Monday, 19 July 2004

European privacy authorities respond to EU decision on PNR access by the USA

The European Union's Article 29 Data Protection Working Party -- the organization of national privacy protection officers from each EU member country -- has adopted an official response to the European Commission's finding and agreement to permit the USA government to access airline reservations from the EU, which are currently being challenged by the European Parliament in the European Court of Justice.

In the meantime, "the Working Party considers the following practical measures to be essential to keep encroachments on passengers' rights as minimal as possible:"

  1. Airlines should replace the "pull" method of transferring data with the "push" method as soon as possible.... In the "pull" method used until now, recipients are given all data. It is then their duty to filter out and use only the data for which they have authorisation under an agreement. [I've previously reported that the USA department of Homeland Security is actually "pulling" data far beyond that supposedly authorized by the European Commission findings and agreement.]
  2. Air passengers must be adequately informed of the data transfer.... [I]t is essential that air passengers always receive the same information regardless of which airline they use and where they acquire the plane ticket, including through travel agents. [In fact, passengers travelling today -- and having their reservations made available to the USA -- could have bought their tickets as much as a year ago, and could have made reservations months before that. Requiring notice prior to ticketing would require postponing government access to PNR's until at least a year after a system for providing ntoice is put into effect.]
  3. The Working Party is pleased that the agreed data transfers relate only to air passenger data recorded and saved by the airlines, travel agents and other sales points for the purposes of processing tickets. The agreement does not obligate or authorise airlines to record other data. [Actually, the agreement explcitly includes Advance Passenger Information (API), which by definition is additional data collected at government order, not for the airlines' business purposes.]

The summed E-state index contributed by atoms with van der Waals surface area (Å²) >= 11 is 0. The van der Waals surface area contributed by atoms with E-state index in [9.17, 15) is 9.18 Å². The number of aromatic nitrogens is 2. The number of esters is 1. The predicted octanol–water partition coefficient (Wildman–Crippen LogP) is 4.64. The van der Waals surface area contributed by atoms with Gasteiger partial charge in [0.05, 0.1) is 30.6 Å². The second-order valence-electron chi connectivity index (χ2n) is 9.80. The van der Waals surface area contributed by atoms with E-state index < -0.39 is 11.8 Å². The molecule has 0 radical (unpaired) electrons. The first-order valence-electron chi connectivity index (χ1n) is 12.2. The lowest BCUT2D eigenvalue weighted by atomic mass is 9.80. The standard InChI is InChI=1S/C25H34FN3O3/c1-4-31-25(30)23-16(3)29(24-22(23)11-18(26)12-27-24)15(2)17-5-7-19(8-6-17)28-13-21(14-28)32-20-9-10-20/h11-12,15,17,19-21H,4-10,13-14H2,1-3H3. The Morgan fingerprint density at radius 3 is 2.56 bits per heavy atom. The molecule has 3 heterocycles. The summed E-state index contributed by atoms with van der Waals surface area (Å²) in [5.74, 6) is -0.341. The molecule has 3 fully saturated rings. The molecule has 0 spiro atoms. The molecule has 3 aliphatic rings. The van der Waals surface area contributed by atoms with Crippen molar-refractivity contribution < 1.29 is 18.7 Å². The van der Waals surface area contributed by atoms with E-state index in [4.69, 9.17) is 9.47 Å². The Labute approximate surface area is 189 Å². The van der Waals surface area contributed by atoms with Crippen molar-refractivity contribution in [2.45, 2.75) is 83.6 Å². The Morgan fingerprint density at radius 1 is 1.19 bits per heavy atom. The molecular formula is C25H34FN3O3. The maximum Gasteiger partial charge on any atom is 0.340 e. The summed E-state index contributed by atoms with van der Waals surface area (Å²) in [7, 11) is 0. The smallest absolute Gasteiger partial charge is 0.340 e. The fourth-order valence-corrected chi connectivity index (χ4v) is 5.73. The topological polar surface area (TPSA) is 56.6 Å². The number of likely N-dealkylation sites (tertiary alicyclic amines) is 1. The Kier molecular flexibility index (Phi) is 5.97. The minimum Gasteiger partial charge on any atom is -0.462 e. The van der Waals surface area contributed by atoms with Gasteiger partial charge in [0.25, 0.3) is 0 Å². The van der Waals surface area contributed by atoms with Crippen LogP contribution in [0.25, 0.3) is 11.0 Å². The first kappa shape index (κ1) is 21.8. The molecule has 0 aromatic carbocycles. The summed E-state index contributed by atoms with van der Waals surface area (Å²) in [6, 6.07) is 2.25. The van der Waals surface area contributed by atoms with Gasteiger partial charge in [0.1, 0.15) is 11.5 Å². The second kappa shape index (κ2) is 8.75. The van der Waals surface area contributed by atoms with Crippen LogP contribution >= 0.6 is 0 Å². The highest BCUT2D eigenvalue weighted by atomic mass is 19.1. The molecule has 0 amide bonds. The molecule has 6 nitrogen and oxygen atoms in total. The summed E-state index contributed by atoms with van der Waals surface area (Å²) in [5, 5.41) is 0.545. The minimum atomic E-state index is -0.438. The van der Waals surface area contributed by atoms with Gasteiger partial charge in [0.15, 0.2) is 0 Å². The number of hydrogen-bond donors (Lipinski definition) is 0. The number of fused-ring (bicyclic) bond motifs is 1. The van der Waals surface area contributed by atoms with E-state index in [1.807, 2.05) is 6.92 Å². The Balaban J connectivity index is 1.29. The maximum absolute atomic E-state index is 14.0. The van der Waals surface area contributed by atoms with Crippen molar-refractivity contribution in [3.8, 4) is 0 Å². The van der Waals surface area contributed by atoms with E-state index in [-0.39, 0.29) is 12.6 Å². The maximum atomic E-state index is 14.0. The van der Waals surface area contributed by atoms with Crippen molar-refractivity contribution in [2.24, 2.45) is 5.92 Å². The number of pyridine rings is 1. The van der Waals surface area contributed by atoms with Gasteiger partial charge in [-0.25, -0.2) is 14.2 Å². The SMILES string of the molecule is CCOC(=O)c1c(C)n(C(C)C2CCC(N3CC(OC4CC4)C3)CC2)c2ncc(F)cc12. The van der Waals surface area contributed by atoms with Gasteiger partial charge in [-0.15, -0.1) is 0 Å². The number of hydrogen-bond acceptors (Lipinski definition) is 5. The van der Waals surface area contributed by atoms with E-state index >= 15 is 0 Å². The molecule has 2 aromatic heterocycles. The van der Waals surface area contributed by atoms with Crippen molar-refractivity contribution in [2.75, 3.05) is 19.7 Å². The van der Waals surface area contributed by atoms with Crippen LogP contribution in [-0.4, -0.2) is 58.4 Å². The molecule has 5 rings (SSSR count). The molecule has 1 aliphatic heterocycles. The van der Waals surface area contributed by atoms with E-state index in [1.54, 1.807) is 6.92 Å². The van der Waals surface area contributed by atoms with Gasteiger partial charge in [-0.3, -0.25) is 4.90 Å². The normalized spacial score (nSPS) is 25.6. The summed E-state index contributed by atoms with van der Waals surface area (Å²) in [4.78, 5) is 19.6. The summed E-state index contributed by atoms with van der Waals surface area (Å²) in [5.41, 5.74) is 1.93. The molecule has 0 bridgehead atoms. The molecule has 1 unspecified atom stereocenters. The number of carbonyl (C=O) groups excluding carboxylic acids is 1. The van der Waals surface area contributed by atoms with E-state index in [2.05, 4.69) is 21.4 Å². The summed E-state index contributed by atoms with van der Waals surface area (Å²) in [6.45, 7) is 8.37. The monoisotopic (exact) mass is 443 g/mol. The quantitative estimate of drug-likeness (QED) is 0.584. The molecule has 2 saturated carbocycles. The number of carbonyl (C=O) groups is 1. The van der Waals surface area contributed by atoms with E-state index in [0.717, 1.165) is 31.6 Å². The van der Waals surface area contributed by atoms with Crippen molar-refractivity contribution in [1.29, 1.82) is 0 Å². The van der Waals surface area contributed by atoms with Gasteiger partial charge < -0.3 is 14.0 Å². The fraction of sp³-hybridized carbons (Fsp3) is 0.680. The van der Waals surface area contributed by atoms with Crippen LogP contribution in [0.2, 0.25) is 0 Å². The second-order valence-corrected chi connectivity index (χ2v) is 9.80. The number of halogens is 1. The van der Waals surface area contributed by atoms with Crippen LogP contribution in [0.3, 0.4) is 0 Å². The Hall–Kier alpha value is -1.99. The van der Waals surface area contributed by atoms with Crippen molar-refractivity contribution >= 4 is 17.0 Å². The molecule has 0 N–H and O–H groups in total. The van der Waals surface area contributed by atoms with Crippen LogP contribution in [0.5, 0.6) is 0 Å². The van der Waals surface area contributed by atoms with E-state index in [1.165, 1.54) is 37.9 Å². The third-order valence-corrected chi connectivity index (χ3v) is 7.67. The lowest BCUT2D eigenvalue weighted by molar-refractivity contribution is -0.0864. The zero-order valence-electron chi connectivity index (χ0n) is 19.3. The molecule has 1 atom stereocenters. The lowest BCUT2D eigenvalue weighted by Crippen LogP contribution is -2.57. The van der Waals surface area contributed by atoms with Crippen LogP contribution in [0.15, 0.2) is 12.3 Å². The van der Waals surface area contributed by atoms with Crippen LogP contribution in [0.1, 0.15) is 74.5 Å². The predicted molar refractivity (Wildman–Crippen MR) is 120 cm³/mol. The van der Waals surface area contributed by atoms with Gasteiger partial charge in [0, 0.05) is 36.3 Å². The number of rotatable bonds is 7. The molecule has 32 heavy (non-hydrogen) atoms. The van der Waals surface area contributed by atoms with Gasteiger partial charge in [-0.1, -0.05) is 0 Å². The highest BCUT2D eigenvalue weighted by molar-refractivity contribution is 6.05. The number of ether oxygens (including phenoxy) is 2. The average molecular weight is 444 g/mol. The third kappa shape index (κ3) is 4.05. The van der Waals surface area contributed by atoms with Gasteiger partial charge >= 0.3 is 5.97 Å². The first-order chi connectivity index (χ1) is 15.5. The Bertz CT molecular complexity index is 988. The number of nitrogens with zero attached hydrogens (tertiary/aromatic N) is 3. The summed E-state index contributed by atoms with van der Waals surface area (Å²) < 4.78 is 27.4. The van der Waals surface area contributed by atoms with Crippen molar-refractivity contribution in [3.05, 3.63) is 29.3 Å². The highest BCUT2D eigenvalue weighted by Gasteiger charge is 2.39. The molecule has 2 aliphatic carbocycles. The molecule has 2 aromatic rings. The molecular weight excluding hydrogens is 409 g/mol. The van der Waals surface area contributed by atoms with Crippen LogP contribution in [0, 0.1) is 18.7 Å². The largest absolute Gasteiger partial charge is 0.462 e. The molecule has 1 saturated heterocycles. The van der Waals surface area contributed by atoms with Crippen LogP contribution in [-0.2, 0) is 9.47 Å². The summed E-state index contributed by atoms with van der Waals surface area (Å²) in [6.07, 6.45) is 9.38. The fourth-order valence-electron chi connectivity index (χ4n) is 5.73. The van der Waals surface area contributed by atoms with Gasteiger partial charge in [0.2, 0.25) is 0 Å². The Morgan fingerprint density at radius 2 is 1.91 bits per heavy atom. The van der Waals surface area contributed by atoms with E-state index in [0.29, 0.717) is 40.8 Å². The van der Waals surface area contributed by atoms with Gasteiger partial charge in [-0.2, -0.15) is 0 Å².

4. The agreements between the Community and the United States provide for regular checks that the data protection rules which have been drawn up as a basis for recognition of the level of data protection are being complied with. The Working Party considers these checks to be particularly important. They are essential to analyse the practical consequences of the data transfers and thus to evaluate the extent of any encroachment on data protection. The Working Party is therefore very
    interested in the design, implementation and evaluation of the checks, and would appreciate to work together with the Commission in this respect. [This is indeed critical, since the first sufficently thorough and technically competent audit of the logs of DHS access to reservations form the EU will show that the USA has not complied with the purported agreement.]
  5. In order to gain a clear and detailed insight into the practical steps involved in flight data transfers, the data protection supervisory authorities are planning to hold a joint event with the airlines in Rome in the near future. [Unstated is whether this event will be open to the public.]
Link | Posted by Edward on Monday, 19 July 2004, 16:39 ( 4:39 PM) | TrackBack (0)
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